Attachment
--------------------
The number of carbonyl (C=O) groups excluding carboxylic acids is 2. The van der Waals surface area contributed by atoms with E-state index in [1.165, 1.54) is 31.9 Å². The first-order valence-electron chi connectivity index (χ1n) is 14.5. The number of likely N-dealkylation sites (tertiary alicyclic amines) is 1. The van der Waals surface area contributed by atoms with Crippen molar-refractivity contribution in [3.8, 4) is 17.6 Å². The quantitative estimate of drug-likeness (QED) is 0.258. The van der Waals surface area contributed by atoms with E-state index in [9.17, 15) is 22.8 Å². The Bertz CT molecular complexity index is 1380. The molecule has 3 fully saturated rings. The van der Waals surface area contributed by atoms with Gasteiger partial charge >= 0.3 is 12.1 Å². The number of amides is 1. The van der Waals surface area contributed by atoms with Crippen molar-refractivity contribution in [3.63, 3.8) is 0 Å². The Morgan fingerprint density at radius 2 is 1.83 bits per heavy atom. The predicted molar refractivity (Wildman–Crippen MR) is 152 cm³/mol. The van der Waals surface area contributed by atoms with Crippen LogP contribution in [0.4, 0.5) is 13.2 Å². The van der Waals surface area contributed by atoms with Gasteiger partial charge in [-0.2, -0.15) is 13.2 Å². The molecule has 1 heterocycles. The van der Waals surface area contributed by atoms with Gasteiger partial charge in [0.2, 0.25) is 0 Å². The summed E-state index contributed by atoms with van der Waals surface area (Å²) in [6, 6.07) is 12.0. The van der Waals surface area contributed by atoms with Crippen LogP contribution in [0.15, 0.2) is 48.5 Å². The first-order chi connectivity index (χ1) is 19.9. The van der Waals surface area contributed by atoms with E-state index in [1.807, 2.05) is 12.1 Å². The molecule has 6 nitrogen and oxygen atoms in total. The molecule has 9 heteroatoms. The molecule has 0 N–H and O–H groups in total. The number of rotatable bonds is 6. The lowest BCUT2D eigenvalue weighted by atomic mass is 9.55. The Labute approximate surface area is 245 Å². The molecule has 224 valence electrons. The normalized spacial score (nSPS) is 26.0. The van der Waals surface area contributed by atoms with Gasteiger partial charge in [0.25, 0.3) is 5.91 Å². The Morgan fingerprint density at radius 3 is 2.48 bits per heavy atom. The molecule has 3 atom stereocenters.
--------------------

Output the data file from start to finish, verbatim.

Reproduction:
The number of carbonyl (C=O) groups excluding carboxylic acids is 2. The van der Waals surface area contributed by atoms with E-state index in [1.165, 1.54) is 31.9 Å². The first-order valence-electron chi connectivity index (χ1n) is 14.5. The number of likely N-dealkylation sites (tertiary alicyclic amines) is 1. The van der Waals surface area contributed by atoms with Crippen molar-refractivity contribution in [3.8, 4) is 17.6 Å². The quantitative estimate of drug-likeness (QED) is 0.258. The van der Waals surface area contributed by atoms with E-state index in [9.17, 15) is 22.8 Å². The Bertz CT molecular complexity index is 1380. The molecule has 3 fully saturated rings. The van der Waals surface area contributed by atoms with Gasteiger partial charge >= 0.3 is 12.1 Å². The number of amides is 1. The van der Waals surface area contributed by atoms with Crippen molar-refractivity contribution in [3.63, 3.8) is 0 Å². The Morgan fingerprint density at radius 2 is 1.83 bits per heavy atom. The predicted molar refractivity (Wildman–Crippen MR) is 152 cm³/mol. The van der Waals surface area contributed by atoms with Crippen LogP contribution in [0.4, 0.5) is 13.2 Å². The van der Waals surface area contributed by atoms with Gasteiger partial charge in [-0.2, -0.15) is 13.2 Å². The molecule has 1 heterocycles. The van der Waals surface area contributed by atoms with Gasteiger partial charge in [0.2, 0.25) is 0 Å². The summed E-state index contributed by atoms with van der Waals surface area (Å²) in [6, 6.07) is 12.0. The van der Waals surface area contributed by atoms with Crippen LogP contribution in [0.15, 0.2) is 48.5 Å². The first-order chi connectivity index (χ1) is 19.9. The van der Waals surface area contributed by atoms with E-state index in [1.807, 2.05) is 12.1 Å². The molecule has 6 nitrogen and oxygen atoms in total. The molecule has 9 heteroatoms. The molecule has 0 N–H and O–H groups in total. The number of rotatable bonds is 6. The lowest BCUT2D eigenvalue weighted by atomic mass is 9.55. The Labute approximate surface area is 245 Å². The molecule has 224 valence electrons. The normalized spacial score (nSPS) is 26.0. The van der Waals surface area contributed by atoms with Gasteiger partial charge in [0.25, 0.3) is 5.91 Å². The Morgan fingerprint density at radius 3 is 2.48 bits per heavy atom. The molecule has 3 atom stereocenters.